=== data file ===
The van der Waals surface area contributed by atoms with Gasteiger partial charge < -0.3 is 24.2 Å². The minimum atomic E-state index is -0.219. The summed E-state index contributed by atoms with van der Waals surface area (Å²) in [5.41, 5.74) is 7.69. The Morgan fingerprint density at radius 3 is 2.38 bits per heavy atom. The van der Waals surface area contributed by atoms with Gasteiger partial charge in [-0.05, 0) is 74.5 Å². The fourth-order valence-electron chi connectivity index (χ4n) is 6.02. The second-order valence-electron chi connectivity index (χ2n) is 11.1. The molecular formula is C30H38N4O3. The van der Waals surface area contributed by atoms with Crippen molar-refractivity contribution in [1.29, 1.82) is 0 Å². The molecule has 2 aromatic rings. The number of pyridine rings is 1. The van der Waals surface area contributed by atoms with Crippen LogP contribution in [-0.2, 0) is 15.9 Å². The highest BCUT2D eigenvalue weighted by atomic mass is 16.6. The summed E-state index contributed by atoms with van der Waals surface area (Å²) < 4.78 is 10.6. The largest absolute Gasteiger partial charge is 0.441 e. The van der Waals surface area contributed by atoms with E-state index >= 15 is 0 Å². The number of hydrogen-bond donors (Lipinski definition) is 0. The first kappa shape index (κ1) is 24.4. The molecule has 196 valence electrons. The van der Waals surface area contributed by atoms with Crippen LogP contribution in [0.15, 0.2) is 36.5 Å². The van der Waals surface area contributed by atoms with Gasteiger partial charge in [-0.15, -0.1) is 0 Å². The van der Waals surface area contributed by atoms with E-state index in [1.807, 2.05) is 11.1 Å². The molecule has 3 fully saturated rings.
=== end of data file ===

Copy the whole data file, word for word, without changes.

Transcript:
The van der Waals surface area contributed by atoms with Gasteiger partial charge < -0.3 is 24.2 Å². The minimum atomic E-state index is -0.219. The summed E-state index contributed by atoms with van der Waals surface area (Å²) in [5.41, 5.74) is 7.69. The Morgan fingerprint density at radius 3 is 2.38 bits per heavy atom. The van der Waals surface area contributed by atoms with Gasteiger partial charge in [-0.05, 0) is 74.5 Å². The fourth-order valence-electron chi connectivity index (χ4n) is 6.02. The second-order valence-electron chi connectivity index (χ2n) is 11.1. The molecular formula is C30H38N4O3. The van der Waals surface area contributed by atoms with Crippen molar-refractivity contribution in [1.29, 1.82) is 0 Å². The molecule has 2 aromatic rings. The number of pyridine rings is 1. The van der Waals surface area contributed by atoms with Crippen LogP contribution in [-0.2, 0) is 15.9 Å². The highest BCUT2D eigenvalue weighted by atomic mass is 16.6. The summed E-state index contributed by atoms with van der Waals surface area (Å²) < 4.78 is 10.6. The largest absolute Gasteiger partial charge is 0.441 e. The van der Waals surface area contributed by atoms with E-state index >= 15 is 0 Å². The number of hydrogen-bond donors (Lipinski definition) is 0. The first kappa shape index (κ1) is 24.4. The molecule has 196 valence electrons. The van der Waals surface area contributed by atoms with Crippen LogP contribution in [0.15, 0.2) is 36.5 Å². The van der Waals surface area contributed by atoms with Gasteiger partial charge in [-0.15, -0.1) is 0 Å². The van der Waals surface area contributed by atoms with E-state index in [1.807, 2.05) is 11.1 Å². The molecule has 3 fully saturated rings.